The total capital for a firm is the value of its equity plus the cost of its debt. Cost of capital is defined as a weighted sum of equity and debt. The most commonly used term to describe this is Weighted Average Cost of Capital (WACC). The cost for the debt portion of the capital cost is usually based on the long term risk-free lending rate. The cost of equity includes three different components: the risk-free rate of return, the equity risk premium and the systematic risk.

These terms are defined as:

  • Risk-free rate: mostly the yield of long-term bonds such as government or long-term notes.
  • Equity risk: the difference between an average market portfolio after tax and the risk-free interest rate.
  • Systematic risk: the risk of the specific industry compared to an aggregate industry average. For the pulp and paper industry, this usually varies from 0.9 to 1.1.

The WACC value for the pulp and paper industry varies from 8% to 12% depending on the company’s financial structure. The industry average is 10% and that is the figure RISI uses as the assumed value for all mills in order to allow for consistent comparison among mills.

iv. Investment History

Mill investment histories are collected for each mill benchmarked. They include a breakdown of the cost of capex, the year the investment was made and the allocation percentage of the capex within the mill for each capex event. This summary covers all of the development and strategic investments of the mills.

Approximately 80% of capex with accurate economic values were defined from primary sources but if this was not possible, capex was then estimated using a regression model. When an investment’s impact on capacity is known, it is possible to calculate cost estimation for the capex event as a function of the capacity increase with regression analysis.

Information for investments which did not have a direct impact on capacity (e.g. power boilers, turbines and effluent treatment plants) is also collected. That information is used as a reference table to determine an estimated value for those types of unknown capex values.

v. Technical Age

Technological competitiveness and quality of mill assets are analyzed to measure the impact of age on investments. The comparison is based on the technical age of the production line. The technical age of a pulp line, for example, is defined based on the same collected investment history as capital cost. The technical age of the line is calculated based on the occurrence of rebuilds and machine improvements on the production line. The impact of projects on the technical age of a production line is weighted (0-100%) depending on the magnitude of the investment.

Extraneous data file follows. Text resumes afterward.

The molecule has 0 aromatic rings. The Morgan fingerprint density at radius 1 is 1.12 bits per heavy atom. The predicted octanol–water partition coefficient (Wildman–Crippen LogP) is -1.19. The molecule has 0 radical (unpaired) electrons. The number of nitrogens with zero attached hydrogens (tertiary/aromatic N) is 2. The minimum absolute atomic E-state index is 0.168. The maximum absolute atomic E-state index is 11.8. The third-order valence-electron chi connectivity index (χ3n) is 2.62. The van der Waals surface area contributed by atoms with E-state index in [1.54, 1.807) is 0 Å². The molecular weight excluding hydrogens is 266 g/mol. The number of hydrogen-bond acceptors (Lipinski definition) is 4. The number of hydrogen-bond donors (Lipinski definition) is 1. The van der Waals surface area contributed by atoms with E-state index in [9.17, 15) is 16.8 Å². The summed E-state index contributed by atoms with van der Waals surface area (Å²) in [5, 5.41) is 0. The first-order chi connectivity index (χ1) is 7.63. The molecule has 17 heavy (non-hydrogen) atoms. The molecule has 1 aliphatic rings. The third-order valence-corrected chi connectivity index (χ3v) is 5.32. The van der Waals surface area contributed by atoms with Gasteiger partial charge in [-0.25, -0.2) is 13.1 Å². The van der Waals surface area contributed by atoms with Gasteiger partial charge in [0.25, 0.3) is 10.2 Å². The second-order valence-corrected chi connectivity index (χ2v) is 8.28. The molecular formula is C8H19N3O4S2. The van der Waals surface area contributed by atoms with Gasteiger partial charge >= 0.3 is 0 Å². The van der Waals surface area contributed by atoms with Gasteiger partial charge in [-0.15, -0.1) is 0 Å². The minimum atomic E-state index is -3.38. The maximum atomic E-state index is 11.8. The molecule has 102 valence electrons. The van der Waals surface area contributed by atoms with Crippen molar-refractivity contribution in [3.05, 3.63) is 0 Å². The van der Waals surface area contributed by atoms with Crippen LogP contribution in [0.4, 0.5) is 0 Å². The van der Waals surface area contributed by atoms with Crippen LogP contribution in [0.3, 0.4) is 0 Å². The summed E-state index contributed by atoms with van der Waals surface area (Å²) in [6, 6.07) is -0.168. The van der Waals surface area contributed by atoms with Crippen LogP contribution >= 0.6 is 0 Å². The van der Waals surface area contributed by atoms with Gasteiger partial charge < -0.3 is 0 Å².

Summary of Calculating Capital Cost

Based on the mill investment history, straight-line depreciation and cost of capital, it is possible to calculate capital cost depreciation estimates for various assets. Current book values of all of the development and strategic investment events are calculated and then summed together and divided by the capacity and then multiplied by WACC. In addition to this, investments, which belong in the replacement investments category, are also modeled based on the incremental capacity increase and the technical age of the machine.

Thus, the final calculation for Capital Cost is:

Capital Cost = Current Value of Capacity tonne for Pulp/Paper Machine x WACC

3. Calculating Distribution (Delivery) Costs

Delivery costs are based on modes of transport, distances and freight rates of regional and sea routes used by pulp and paper mills. In order to provide accurate delivery cost estimates, RISI works with a logistics company to produce a detailed report that includes delivery cost estimates for each pulp, paper and board mill to the top global market destinations. In addition to this logistics report, RISI regularly incorporates feedback from producers and shipping companies in its detailed delivery cost calculations.

The delivery cost estimates used in RISI’s cost benchmarking data include costs associated with five logistical segments (where applicable):

  • Combination of rail and truck transportation from each mill to most likely domestic port or market
  • Water transportation from domestic port of entry
  • Rail and truck transportation from port of entry to market
  • Loading/unloading charges
  • Canal passage charges

The mode of transport RISI uses in its benchmark data depends on a mill’s location and the infrastructure of the country in which it is located. Some mills have their own ports for exporting which significantly improves cost competitiveness. Global sea routes to the end-destination markets also have a high impact on the final delivery cost because different sea routes have different freight rates.